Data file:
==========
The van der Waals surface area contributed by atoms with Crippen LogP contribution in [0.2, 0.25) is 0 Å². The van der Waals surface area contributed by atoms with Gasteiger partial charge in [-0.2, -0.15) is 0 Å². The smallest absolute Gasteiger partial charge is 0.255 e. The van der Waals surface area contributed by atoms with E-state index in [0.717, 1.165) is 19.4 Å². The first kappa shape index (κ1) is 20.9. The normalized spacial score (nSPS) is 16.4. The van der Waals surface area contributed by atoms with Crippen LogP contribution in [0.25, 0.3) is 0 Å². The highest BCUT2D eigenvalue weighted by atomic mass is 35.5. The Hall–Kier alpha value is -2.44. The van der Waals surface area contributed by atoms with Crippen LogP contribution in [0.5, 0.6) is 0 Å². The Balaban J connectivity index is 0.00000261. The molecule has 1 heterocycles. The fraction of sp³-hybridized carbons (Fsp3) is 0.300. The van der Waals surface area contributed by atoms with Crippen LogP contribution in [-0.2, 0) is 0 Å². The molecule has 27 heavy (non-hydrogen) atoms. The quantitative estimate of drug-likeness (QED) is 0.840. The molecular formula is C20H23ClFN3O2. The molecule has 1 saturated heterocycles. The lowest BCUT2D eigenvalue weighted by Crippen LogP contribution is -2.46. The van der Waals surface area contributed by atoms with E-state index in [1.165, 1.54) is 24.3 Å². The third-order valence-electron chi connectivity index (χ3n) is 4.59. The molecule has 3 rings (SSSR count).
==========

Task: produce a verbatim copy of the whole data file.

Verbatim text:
The van der Waals surface area contributed by atoms with Crippen LogP contribution in [0.2, 0.25) is 0 Å². The van der Waals surface area contributed by atoms with Gasteiger partial charge in [-0.2, -0.15) is 0 Å². The smallest absolute Gasteiger partial charge is 0.255 e. The van der Waals surface area contributed by atoms with E-state index in [0.717, 1.165) is 19.4 Å². The first kappa shape index (κ1) is 20.9. The normalized spacial score (nSPS) is 16.4. The van der Waals surface area contributed by atoms with Crippen LogP contribution in [0.25, 0.3) is 0 Å². The highest BCUT2D eigenvalue weighted by atomic mass is 35.5. The Hall–Kier alpha value is -2.44. The van der Waals surface area contributed by atoms with Crippen LogP contribution in [0.5, 0.6) is 0 Å². The Balaban J connectivity index is 0.00000261. The molecule has 1 heterocycles. The fraction of sp³-hybridized carbons (Fsp3) is 0.300. The van der Waals surface area contributed by atoms with Crippen LogP contribution in [-0.2, 0) is 0 Å². The molecule has 27 heavy (non-hydrogen) atoms. The quantitative estimate of drug-likeness (QED) is 0.840. The molecular formula is C20H23ClFN3O2. The molecule has 1 saturated heterocycles. The lowest BCUT2D eigenvalue weighted by Crippen LogP contribution is -2.46. The van der Waals surface area contributed by atoms with E-state index in [1.165, 1.54) is 24.3 Å². The third-order valence-electron chi connectivity index (χ3n) is 4.59. The molecule has 3 rings (SSSR count).